The evolving scandal over “green jobs” — with huge loans handed out to faithful campaign contributors — epitomizes the special dealing that has become an art form in the system of Chicago and Illinois politics.  Beneficiaries include longtime Obama backers such as Goldman Sachs, Morgan Stanley and Google. Another scandal is building up around the telecom company LightSquared. This company, financed largely by key Obama donors, appears to have gained a leg up for a huge Pentagon contract due to White House pressure.
If the Chicago system had proven an economic success, perhaps we could excuse Obama for bringing it to the rest of us. Most of us would put up with a bit of corruption and special dealing if the results were strong economic and employment growth.
But the bare demographic and economic facts for both Chicago and Illinois reveal a stunning legacy of failure. Over the past decade, Illinois suffered the third highest loss of STEM (science, technology, engineering and math-related) jobs in the nation, barely beating out Delaware and Michigan. The rest of the job picture is also dismal: Over the past ten years, Illinois suffered the third largest loss of jobs of any state, losing over six percent of its employment.
The state’s demographic picture also is dismal. In the last decade, Illinois lost population not only to sunbelt states such as Texas and Florida but actually managed to have negative migration even with places like California and New York, net losers to virtually everywhere else. In fact, Illinois had a positive net migration with only one major state, Michigan.
Chicago and its Daley dictatorship has been much celebrated in the media – particularly after Obama’s election in everything from the liberal New Yorker to Fast Company, which named Chicago “city of the year” in 2008. The following year, the Windy City was deemed the best city for men by, for offering what it claimed was “the perfect balance between cosmopolitan and comfortable, combining all of the culture, entertainment and sophistication of an internationally renowned destination with an affordable lifestyle and down-to-earth work hard/play hard character.”
Well, you can make that case, unless you happen to be searching for a job. Over the past decade, “the Chicago way” has proven more adept at getting good coverage than creating employment for its residents. In NewGeography's last cities rankings greater Chicago ranked 41st out of the 51 largest metropolitan areas. Between 2001 and 2011 it actually lost jobs. Since 2007 the region has lost more jobs than Detroit, and more than twice as many as New York. It has lost about as many jobs – 250,000 – as up and comer Houston has gained.  In NewGeography's recent survey of high-tech growth, the Chicago region stood at a dismal 47th among the nation’s 51 largest metropolitan areas.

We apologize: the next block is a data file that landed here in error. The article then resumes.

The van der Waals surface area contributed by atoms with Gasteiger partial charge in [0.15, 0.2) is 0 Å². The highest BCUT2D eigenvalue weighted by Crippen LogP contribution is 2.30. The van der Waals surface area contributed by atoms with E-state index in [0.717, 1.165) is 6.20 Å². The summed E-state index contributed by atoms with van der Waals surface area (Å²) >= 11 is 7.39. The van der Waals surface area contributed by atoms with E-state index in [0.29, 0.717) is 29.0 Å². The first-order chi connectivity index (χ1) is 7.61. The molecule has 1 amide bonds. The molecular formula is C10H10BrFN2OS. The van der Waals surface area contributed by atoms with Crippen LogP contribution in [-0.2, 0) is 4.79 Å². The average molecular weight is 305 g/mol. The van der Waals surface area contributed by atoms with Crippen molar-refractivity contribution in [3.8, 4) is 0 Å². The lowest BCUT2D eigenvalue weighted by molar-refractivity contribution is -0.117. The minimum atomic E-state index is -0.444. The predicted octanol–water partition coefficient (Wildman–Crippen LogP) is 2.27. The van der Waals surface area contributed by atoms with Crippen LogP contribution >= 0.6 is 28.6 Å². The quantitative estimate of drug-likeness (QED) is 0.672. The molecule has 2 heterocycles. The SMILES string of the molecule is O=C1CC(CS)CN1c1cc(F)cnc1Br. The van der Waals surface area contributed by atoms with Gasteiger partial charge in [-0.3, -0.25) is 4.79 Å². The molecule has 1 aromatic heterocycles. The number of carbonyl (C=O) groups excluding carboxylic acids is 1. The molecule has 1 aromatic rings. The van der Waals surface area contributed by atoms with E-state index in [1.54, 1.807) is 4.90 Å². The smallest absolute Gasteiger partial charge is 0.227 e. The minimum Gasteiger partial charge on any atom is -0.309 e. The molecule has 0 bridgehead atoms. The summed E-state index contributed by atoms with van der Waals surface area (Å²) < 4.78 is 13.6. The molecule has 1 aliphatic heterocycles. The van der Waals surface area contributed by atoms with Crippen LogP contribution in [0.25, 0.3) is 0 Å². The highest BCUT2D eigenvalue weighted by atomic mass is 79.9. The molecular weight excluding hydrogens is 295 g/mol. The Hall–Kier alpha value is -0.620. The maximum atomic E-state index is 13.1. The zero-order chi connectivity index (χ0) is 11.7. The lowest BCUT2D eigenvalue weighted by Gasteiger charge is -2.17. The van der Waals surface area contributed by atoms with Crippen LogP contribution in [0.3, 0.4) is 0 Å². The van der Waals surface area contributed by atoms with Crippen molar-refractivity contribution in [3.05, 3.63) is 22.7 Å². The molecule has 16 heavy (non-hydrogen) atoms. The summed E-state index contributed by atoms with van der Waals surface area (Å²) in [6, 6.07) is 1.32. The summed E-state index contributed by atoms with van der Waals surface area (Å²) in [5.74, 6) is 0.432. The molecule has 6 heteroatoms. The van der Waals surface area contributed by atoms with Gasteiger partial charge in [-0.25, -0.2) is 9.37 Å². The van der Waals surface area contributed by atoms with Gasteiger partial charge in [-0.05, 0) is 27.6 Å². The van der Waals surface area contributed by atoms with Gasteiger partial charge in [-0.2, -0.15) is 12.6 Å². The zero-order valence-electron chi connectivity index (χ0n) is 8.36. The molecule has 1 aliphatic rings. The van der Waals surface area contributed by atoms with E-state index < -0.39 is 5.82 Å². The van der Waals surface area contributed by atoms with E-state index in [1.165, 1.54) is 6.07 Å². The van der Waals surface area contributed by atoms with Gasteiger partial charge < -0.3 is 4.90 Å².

Overall, Chicago Loop Alliance reports that private sector employment in the Loop, the core of the Chicago downtown area, fell from 338,000 to 275,000 between 2000 and 2010. Chicago’s core has fallen further behind, in capturing high end employment than its traditional rival, New York.
This weak hand is also evident in the region’s strongly negative migration. According to the last Census, Chicago lost more than 200,000 people during the last decade. People are leaving the Chicago area not only for Sun Belt havens but to rising Midwest competitors like Indianapolis and Minneapolis, which offer better business climates, lower housing prices and cleaner governments, says local urban analyst Aaron Renn. Even perennial losers like Los Angeles and New York are net gainers with Chicago.
Given this economic and demographic track record, it’s no big surprise that the City of Chicago and the State of Illinois face enormous fiscal pressures. The city is facing a deficit of about $650 million and the state’s unfunded future liabilities are upwards of $160 billion. The  new taxes are on tap for state residents, according to Illinois Public Policy Institute, will cost the average Illinoisan a whole week’s earnings.
One might hope this disastrous record might make President Obama consider taking a different path to governing our country.  Yet sadly it appears that acknowledgement of failure is not part of the “Chicago way” — a denial that may cost us dearly in the years ahead.
This piece first appeared at
Joel Kotkin is executive editor of and is a distinguished presidential fellow in urban futures at Chapman University, and an adjunct fellow of the Legatum Institute in London. He is author of The City: A Global History. His newest book is The Next Hundred Million: America in 2050, released in February, 2010.
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« Reply #240 on: December 15, 2011, 03:49:18 PM »

Very interesting.  Paper trail!!!???
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« Reply #241 on: December 16, 2011, 10:53:14 AM »